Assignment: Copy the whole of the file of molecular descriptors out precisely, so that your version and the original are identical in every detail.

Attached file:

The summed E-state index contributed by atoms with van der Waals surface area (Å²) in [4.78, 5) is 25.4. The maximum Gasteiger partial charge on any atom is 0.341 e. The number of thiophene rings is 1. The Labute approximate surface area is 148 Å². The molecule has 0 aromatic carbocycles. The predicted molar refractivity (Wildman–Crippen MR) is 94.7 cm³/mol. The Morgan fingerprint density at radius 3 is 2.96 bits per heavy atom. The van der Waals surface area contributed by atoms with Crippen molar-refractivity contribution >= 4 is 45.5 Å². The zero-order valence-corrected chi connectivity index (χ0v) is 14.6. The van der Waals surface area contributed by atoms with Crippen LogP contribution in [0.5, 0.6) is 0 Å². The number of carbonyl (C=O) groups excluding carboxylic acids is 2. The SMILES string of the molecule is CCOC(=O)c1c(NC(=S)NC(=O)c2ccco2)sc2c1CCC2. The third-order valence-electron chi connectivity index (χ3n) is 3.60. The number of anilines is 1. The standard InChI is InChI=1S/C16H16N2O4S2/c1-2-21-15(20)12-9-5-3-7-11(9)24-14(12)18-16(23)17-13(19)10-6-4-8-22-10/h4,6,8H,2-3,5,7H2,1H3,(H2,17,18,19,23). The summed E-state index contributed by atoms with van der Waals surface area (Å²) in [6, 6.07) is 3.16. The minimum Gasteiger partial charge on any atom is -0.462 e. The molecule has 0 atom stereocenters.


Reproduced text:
The summed E-state index contributed by atoms with van der Waals surface area (Å²) in [4.78, 5) is 25.4. The maximum Gasteiger partial charge on any atom is 0.341 e. The number of thiophene rings is 1. The Labute approximate surface area is 148 Å². The molecule has 0 aromatic carbocycles. The predicted molar refractivity (Wildman–Crippen MR) is 94.7 cm³/mol. The Morgan fingerprint density at radius 3 is 2.96 bits per heavy atom. The van der Waals surface area contributed by atoms with Crippen molar-refractivity contribution >= 4 is 45.5 Å². The zero-order valence-corrected chi connectivity index (χ0v) is 14.6. The van der Waals surface area contributed by atoms with Crippen LogP contribution in [0.5, 0.6) is 0 Å². The number of carbonyl (C=O) groups excluding carboxylic acids is 2. The SMILES string of the molecule is CCOC(=O)c1c(NC(=S)NC(=O)c2ccco2)sc2c1CCC2. The third-order valence-electron chi connectivity index (χ3n) is 3.60. The number of anilines is 1. The standard InChI is InChI=1S/C16H16N2O4S2/c1-2-21-15(20)12-9-5-3-7-11(9)24-14(12)18-16(23)17-13(19)10-6-4-8-22-10/h4,6,8H,2-3,5,7H2,1H3,(H2,17,18,19,23). The summed E-state index contributed by atoms with van der Waals surface area (Å²) in [6, 6.07) is 3.16. The minimum Gasteiger partial charge on any atom is -0.462 e. The molecule has 0 atom stereocenters.